Should a class in practical ethics be compulsory for politicians?


I was reading bioethics professor Peter Singer’s piece on practical ethics when I remembered ‘The Good Place’. Some of you may recall that it was the American comedy series on the afterlife. I watched quite a bit of its first season and was struck by the wit and sharpness with which it addressed enormously serious issues to do with being good, kind, ethical and suchlike.

‘The Good Place’ was enormously funny but entirely serious about its moral worldview. There is a difference between good and bad, it said, and actions have consequences. (For those who love the show, btw, a fourth season will be on from September).

Anyway, Professor Singer’s piece reminded me of the TV show because he asked a key question, one that was answered for the most part in ‘The Good Place’: Can you teach someone to be ethical?

Plato, in the Phaedrus, the Professor points out, “uses the metaphor of a chariot pulled by two horses; one represents rational and moral impulses, the other irrational passions or desires. The role of the charioteer is to make the horses work together as a team. Plato thinks that the soul should be a composite of our passions and our reason, but he also makes it clear that harmony is to be found under the supremacy of reason.”

Even so, as the Professor acknowledges, many philosophers are sceptical about the practical value of their subject. He cites research that shows even philosophy professors specializing in ethics behave no better than professors working in other areas of philosophy. That is particularly dispiriting because if ethics professors aren’t more ethical than their peers, how would they foster more ethical behaviour in their students?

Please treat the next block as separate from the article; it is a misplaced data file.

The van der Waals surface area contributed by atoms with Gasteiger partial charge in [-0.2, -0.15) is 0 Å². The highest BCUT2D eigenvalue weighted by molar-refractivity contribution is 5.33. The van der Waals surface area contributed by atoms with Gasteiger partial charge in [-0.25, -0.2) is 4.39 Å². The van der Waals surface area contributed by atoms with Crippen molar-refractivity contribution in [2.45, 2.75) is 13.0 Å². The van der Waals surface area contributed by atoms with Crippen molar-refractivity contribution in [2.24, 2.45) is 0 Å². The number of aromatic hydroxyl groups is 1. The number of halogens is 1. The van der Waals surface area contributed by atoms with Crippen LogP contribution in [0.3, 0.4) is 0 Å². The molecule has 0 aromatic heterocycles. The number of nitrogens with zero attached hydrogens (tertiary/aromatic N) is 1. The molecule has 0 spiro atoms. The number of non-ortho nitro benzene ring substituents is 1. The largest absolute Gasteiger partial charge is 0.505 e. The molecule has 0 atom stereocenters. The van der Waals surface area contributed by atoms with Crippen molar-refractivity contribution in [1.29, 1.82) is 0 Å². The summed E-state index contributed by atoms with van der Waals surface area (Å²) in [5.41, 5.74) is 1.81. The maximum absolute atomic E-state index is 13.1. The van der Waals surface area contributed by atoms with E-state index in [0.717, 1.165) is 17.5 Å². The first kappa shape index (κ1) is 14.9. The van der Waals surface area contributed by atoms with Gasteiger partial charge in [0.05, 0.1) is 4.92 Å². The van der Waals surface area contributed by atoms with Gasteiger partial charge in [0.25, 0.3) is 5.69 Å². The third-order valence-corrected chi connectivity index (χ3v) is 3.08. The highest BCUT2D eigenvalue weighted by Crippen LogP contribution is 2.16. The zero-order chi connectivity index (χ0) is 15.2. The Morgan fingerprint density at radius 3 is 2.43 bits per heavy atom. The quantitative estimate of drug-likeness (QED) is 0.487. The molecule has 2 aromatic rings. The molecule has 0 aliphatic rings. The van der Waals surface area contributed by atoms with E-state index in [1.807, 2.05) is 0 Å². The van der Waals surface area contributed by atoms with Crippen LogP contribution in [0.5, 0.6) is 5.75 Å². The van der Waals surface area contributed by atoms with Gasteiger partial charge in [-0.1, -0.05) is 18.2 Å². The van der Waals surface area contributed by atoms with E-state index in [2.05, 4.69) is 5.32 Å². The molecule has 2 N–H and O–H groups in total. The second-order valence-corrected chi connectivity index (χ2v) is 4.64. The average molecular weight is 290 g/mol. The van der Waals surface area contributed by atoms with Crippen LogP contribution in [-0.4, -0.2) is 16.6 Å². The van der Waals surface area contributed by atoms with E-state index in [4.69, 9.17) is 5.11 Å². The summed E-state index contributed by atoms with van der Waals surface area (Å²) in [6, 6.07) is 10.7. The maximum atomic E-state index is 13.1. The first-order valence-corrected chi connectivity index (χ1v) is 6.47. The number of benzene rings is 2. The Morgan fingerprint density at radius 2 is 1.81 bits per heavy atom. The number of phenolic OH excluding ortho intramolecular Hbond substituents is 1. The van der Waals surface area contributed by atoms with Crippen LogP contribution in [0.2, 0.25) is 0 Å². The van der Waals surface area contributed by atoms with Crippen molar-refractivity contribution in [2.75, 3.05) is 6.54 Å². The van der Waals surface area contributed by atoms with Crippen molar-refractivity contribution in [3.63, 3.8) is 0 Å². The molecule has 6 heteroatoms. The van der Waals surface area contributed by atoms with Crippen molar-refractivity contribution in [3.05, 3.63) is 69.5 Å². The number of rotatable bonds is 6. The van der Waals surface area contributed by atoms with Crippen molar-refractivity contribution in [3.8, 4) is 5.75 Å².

Professor Singer accepts the view held by some that classroom knowledge cannot actually change ethical behaviour, but he then goes on to say something quite remarkable.

“I have had a lot of anecdotal evidence that my classes in practical ethics changed the lives of at least some students, and in quite fundamental ways,” he writes. “Some became vegetarian or vegan. Others began donating to help people in extreme poverty in low-income countries, and a few changed their career plans so that they could do more to make the world a better place.”

The Professor says that he conducted, along with others, “the first properly controlled study, in the real world and not in a laboratory setting, of the impact of university-level philosophy classes on student behavior.” It’s still awaiting peer review and the results, he says, are “preliminary”.

Even so, that is enormously heartening. It makes me think what a good idea it would be if a class in practical ethics were compulsory for political leaders, especially the ones we elect.